Identification of inhomogeneities in precipitation time series using SUR models and the Ellipse test

Ana Cristina M. Costa 1 and Amílcar Soares 2
1 Instituto Superior de Estatística e Gestão de Informação, Universidade Nova de Lisboa
Campus de Campolide, 1070-312 Lisboa, Portugal
Tel.: + 351 213 870 413; Fax: + 351 213 872 140
ccosta@isegi.unl.pt
2 Instituto Superior Técnico, Universidade Técnica de Lisboa
Av. Rovisco Pais, 1049-001 Lisboa, Portugal
Tel.: + 351 218 417 444; Fax: + 351 218 417 389
ncmrp@alfa.ist.utl.pt

Abstract
The homogenization and analysis of long-term meteorological data sets are currently of unprecedented interest to the scientific community. If the monitoring station network is dense enough, many techniques use data  from nearby stations (‘reference’ stations) in order to account for regional climate changes and to isolate the effects of irregularities in a ‘candidate’ station. We propose an extension of the method of cumulative residuals (Ellipse test) that takes into account the contemporaneous relationship between several candidate series from the same climatic area. The proposed technique uses the residuals from a Seemingly unrelated regression equations (SUR) model. This procedure (SUR+Ellipse test) was applied to a testing variable, with annual resolution, derived from the daily precipitation data from 27 stations located in the southern region of Portugal. Three well established statistical tests were also applied: the Standard normal homogeneity test (SNHT) for a single break, the Buishand range test and  the Pettit test. The promising results from this case study indicate the proposed methodology as a valuable tool for homogeneity testing of climate time series if the station network is dense enough.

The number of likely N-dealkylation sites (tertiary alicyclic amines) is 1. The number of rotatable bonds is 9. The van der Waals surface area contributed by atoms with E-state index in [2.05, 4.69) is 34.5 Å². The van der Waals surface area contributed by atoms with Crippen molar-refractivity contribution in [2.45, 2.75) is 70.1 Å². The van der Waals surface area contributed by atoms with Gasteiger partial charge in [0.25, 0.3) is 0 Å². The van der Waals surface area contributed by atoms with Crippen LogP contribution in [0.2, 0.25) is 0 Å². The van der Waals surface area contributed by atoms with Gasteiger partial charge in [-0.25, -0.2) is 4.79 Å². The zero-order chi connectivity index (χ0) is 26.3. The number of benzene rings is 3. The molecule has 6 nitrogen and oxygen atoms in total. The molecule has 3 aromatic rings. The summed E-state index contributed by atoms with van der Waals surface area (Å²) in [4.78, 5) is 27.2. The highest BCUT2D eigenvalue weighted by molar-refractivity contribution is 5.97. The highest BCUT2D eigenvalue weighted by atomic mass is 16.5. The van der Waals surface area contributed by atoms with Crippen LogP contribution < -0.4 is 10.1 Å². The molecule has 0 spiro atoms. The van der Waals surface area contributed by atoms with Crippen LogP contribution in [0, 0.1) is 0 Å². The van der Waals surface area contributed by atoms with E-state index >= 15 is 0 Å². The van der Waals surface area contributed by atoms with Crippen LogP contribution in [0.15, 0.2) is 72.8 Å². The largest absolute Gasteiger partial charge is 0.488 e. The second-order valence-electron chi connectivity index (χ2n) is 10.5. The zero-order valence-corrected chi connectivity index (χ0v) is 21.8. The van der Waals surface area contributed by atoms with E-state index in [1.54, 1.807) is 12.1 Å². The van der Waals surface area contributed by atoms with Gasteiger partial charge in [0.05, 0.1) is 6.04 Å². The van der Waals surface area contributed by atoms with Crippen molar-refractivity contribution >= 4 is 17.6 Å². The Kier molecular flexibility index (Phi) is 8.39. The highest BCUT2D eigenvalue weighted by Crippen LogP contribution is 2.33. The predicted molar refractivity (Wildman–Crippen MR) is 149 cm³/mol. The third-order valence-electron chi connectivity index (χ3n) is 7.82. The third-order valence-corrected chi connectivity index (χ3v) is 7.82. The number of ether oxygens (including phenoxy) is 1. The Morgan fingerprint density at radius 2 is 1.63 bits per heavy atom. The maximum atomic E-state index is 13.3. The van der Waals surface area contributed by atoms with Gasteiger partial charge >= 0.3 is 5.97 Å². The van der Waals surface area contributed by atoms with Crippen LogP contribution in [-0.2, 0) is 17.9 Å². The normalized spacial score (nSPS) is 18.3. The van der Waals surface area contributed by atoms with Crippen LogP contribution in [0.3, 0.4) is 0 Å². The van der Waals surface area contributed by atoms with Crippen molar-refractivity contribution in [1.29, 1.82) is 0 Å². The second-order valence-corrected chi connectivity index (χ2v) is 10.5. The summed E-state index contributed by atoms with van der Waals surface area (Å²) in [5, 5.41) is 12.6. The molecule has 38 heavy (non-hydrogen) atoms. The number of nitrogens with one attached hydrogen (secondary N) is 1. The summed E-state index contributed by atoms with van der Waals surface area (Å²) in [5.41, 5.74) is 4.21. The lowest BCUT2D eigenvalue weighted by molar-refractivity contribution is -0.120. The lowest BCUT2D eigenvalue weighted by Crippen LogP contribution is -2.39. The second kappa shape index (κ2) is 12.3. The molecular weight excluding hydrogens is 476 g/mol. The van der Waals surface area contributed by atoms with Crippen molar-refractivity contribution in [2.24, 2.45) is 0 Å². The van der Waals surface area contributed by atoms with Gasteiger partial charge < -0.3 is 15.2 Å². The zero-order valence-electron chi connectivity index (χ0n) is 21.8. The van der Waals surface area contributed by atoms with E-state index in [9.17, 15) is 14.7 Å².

Keywords: homogeneity testing, ellipse test, seemingly unrelated regression equations, precipitation

In: Caetano, M. and Painho, M. (eds). Proceedings of the 7th International Symposium on Spatial Accuracy Assessment in Natural Resources and Environmental Sciences, 5 – 7 July 2006, Lisboa, Instituto Geográfico Português

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